When programs staff alumni initiatives and the network’s purpose is not front and center, building the network itself can become the goal rather than the approach through which a group is working to achieve its purpose of mobilizing action on affordable housing or producing innovation in alternative energy financing.  This can be a fuzzy difference that shows up in a couple of ways: working at the lowest common denominator, drifting from a network to a service approach and inclusion that becomes exclusive.
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2014 Funders and Evaluators Circle: Survey Results

In October 2014 we conducted our Funders and Evaluators Circle in Baltimore, MD, which brought together 44 participants from across the country to discuss leadership strategies for large scale change.  Following up on a recent article about preliminary insights, we wanted to share the results of the survey from the meeting, which was completed by 34 participants (17 funders, 14 evaluators, and 3 participants who are both funders and evaluators):

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Gratitude and Abundance

There has been a deluge of quotes this past week about thankfulness and gratitude.  While some are kind of corny, I wholeheartedly believe in the practice of gratitude (I keep a gratitude journal) and find myself attracted to quotes that talk about abundance and spirit.  When the Leadership Learning Community launched almost 15 years ago we were testing what at the time seemed like a radical notion…that it is our nature to seek connection and that we can nurture this impulse with an intentional commitment to a spirit of abundance and generosity.  A number of people told us that this would not work because people who work in the same field are natural competitors.  What is natural about feeling the highest level of competition with people who are doing the same work you are fueled by the same passion and values?  Before going all “Polyannish” I do have to acknowledge that this is not always easy.  Sometimes we believe that there is a very small pie and not enough to go around, especially when we are talking about philanthropic dollars (currently only at 1%) for leadership development.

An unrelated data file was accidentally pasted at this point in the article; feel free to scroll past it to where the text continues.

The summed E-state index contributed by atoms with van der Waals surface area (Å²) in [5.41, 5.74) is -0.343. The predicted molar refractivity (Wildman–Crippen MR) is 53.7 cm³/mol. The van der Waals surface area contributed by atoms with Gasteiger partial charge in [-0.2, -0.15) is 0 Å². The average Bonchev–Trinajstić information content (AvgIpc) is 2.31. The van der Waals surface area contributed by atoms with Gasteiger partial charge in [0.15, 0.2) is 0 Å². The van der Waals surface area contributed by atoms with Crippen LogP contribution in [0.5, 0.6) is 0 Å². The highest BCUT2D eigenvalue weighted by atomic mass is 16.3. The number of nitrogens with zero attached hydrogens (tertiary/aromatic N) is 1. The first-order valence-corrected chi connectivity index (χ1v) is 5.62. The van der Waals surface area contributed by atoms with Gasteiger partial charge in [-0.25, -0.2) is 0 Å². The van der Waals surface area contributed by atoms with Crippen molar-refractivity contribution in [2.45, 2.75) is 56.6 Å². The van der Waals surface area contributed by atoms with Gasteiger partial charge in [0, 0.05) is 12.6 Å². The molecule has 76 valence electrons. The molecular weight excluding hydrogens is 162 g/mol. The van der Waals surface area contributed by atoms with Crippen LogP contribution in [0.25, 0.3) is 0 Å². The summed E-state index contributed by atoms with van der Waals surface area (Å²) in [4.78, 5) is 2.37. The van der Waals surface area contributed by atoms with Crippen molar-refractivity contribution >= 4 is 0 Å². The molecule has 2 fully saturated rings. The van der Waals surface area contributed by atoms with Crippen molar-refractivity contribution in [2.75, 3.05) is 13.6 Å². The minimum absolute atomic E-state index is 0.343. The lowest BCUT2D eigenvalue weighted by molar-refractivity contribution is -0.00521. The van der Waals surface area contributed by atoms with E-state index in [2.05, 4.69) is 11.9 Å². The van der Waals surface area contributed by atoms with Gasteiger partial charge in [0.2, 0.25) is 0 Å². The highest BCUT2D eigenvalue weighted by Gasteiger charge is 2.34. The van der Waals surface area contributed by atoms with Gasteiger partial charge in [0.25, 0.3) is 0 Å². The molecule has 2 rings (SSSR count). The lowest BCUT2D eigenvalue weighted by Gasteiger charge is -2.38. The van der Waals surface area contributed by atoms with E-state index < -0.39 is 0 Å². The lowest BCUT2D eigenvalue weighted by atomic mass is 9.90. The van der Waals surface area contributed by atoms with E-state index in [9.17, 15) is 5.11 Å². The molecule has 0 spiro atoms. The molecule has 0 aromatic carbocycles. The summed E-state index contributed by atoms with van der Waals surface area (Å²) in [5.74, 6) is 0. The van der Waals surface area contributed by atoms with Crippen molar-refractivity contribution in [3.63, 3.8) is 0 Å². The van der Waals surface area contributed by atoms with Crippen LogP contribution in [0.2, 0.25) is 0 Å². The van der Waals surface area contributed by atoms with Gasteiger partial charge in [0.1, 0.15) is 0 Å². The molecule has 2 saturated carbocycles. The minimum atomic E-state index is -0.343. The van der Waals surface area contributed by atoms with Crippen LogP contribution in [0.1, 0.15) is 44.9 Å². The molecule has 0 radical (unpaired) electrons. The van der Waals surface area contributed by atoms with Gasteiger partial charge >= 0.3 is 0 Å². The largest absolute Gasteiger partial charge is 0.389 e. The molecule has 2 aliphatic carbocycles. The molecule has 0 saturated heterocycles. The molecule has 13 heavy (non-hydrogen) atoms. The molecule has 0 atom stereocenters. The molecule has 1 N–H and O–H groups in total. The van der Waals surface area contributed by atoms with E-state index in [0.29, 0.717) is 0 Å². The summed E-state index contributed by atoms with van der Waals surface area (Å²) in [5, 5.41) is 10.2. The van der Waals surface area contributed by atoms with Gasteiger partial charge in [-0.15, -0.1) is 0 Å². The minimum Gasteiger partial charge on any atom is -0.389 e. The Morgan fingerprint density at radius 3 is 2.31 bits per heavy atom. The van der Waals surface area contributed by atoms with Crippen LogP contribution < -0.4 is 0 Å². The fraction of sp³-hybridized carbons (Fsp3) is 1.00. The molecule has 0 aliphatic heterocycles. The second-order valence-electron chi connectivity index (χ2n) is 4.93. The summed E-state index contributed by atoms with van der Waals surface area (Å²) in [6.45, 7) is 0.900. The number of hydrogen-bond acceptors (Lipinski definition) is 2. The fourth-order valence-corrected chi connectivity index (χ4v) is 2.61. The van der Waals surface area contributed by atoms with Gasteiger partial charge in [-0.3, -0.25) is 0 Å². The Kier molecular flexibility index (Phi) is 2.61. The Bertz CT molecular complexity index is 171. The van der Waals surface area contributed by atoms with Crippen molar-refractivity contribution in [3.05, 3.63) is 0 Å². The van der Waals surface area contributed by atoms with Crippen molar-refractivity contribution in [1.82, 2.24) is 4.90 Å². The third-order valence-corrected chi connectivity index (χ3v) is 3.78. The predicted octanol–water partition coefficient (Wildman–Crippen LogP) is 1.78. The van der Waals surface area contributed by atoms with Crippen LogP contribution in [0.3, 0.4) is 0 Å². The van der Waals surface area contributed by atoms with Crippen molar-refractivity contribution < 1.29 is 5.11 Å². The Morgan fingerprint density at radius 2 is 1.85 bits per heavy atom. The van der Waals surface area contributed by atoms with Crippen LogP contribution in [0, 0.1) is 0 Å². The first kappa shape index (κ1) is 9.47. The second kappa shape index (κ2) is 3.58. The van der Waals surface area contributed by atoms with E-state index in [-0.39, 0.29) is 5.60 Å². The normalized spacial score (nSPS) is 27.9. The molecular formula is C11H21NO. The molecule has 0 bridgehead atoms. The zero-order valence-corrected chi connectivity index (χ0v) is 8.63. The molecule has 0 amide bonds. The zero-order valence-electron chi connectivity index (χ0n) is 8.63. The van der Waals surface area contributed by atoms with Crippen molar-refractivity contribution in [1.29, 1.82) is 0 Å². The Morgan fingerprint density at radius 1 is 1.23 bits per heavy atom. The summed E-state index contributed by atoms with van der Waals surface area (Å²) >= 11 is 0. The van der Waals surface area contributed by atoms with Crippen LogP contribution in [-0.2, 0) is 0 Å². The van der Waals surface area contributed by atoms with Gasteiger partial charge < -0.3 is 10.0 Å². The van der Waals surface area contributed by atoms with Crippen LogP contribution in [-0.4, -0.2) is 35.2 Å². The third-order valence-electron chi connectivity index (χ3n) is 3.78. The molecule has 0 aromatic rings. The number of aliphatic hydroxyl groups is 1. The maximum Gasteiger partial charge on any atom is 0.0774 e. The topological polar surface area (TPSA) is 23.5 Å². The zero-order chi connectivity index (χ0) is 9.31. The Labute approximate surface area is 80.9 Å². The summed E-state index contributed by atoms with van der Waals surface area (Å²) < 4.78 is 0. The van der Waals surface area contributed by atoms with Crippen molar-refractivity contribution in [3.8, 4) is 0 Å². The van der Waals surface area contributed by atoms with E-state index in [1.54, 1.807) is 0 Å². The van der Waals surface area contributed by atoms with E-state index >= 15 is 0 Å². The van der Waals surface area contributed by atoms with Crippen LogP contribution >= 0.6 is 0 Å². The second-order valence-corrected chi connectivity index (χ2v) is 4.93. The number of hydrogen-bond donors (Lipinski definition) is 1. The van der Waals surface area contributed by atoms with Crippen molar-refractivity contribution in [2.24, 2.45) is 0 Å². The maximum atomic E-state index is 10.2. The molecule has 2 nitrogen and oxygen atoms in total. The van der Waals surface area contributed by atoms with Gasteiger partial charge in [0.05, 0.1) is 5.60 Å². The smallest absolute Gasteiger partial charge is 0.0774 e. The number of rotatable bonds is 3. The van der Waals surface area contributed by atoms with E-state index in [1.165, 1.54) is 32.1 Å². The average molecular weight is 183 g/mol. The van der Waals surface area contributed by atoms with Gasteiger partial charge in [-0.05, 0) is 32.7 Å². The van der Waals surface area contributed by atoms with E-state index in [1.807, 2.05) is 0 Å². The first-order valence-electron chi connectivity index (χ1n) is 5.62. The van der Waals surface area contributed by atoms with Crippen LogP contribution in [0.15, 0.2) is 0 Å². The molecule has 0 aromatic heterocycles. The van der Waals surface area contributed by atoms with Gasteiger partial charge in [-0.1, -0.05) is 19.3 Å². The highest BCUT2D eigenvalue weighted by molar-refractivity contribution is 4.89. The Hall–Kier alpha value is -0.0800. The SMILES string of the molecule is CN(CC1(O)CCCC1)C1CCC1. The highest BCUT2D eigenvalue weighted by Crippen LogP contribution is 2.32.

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Leadership Curriculum: The Pandora’s Box of Leadership Development What does it take to change behavior?

A number of years ago when we did a survey of the per participant costs of leadership development programs the two highest costs were travel for programs that were not place based and curriculum delivery.  I consider this curriculum piece the Pandora’s Box of leadership development because it’s a bit charged being one of the biggest expenses of leadership programming and it can be hard to measure the successful application of ideas or a framework and the value of related changes in the specific context in which a program participant is working.  In post program surveys participants will often give a value of “helpful” or “very helpful” when asked to rate curriculum models on things like communications tools, using data, leadership models, etc.  Most programs however, do not have the evaluation resources to dig deeper into the stories about what was actually changed in the way the participant did things, what in their experience helped them to change their practice and behavior and of course, what difference these changes made in the lives of others.  The lack of significant and longitudinal investment in many leadership evaluations makes it hard for us to learn more rigorously about how people integrate new mindsets and skills to change behavior.